Donabe Ceramic Stovetop Cookware
Long before metal cookware was available cooking was done on open fires and/or buried in ashes in pottery cookware. Even Irish cauldrons were made of clay in early times. This cookware was not hard glazed stoneware, but porous pottery, terracota and similar. Pots of this sort are still widely used today.


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General & History

Even the Irish cauldron was originally made of clay. Later it was made of bronze (from when the Celts invaded) and iron (from the Roman Empire). Most other cultures around the world also cooked in clay pots of various description, and this cookware has modern decendents in most of these cultures.

The reason these primitive pots have survived and are still made today is the superior results they produce for slow cooked soups, stews and bean dishes.

Using Clay Cookware

  • In general (unless the manufacturer says otherwise), a clay pot that's new or hasn't been used for some time is soaked in water for about 8 hours. After that, before each use it's soaked only for 5 minutes to an hour, depending on type.
  • Always start on a cold burner with very low well distributed heat. Heat should be gradually increased but should never exceed low-medium. It is never necessary because clay pot cooking is always slow cooking.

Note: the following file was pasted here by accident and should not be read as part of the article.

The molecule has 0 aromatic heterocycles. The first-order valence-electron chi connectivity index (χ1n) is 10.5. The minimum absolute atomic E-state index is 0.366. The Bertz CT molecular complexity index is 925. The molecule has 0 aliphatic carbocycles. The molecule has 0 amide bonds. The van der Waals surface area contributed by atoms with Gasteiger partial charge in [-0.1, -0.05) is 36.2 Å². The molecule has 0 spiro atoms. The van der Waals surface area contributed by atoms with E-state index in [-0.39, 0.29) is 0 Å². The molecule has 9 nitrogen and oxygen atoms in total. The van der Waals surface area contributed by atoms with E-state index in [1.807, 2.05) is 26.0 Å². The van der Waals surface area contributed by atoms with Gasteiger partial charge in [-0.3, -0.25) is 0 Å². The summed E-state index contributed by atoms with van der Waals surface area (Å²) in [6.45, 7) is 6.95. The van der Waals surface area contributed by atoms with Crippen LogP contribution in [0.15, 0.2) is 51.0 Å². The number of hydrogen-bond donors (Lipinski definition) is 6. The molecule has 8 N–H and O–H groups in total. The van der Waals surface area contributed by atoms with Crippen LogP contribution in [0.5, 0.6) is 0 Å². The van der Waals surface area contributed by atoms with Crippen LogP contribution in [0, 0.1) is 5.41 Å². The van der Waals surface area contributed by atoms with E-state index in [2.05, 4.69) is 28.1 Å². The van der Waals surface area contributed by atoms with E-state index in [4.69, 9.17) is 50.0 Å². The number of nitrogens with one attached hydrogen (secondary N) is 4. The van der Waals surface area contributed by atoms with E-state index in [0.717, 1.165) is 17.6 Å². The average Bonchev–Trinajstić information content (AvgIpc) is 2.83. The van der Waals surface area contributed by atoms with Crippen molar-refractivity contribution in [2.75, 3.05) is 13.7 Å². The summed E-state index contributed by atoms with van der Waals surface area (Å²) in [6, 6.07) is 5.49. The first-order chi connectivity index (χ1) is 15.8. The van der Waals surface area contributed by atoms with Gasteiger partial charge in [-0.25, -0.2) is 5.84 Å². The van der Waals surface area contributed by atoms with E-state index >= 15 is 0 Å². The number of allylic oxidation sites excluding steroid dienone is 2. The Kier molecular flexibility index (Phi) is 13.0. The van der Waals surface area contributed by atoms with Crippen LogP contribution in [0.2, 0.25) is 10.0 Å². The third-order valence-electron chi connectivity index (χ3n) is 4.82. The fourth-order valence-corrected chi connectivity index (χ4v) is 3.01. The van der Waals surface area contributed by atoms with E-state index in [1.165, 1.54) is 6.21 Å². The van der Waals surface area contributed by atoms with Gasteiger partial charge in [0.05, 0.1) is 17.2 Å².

• If you have an electric stove or one with ceramic burners, use a heat diffuser between the burner and the cookware.
  • When taking the cookware off the heat, never set on a metal, tile, stone or other surface with good heat conductivity. Wood, cork, a folded towel and the like are fine.
  • Cook only fairly liquid recipes in clay pots - soups and stews. They are not for frying or other dry cooking. If doing a braise, brown the meat in a skillet, then add it to the clay pot with the other ingredients.
  • Do not ever allow a clay pot to remain on the heat with nothing in it.
  • All of cookware on this page can also be used in the oven, but its best not to preheat the oven, so add a little time to the recipe.
  • Despite all these precautions, a clay pot can still crack. For hairline cracks Paula Wolfert says she's had great success simmering them in milk - the insoluble casein penetrates and acts like glue.

Common Stovetop Clay Cookware

Chinese Sand Pot
Sand Pots These clay pots are still very much used in China, so they are easily available from Asian markets in North America, and in a number of sizes. Aside from the shapes shown, the low form is also made with a handle on the side. These pots are made from a type of clay said to be available only in China. They are glazed on the inside, except around the rim, but only in a few patches on the outside.

Clay pot cooking expert Paula Wolfert suggests using these for European clay pot recipes because they can be had cheaply at Asian markets, while European clay is really quite expensive.

Some say these can be used on the stovetop without previously soaking in water, but I don't press my luck. The low photo specimen is 8-1/2 inches diameter, 3 inches deep and has a practical cooking capacity of 5 cups. The tall one is 8-1/2 inches diameter, 9 inches tall and has a practical capacity of 22 cups.

Spanish Cazuela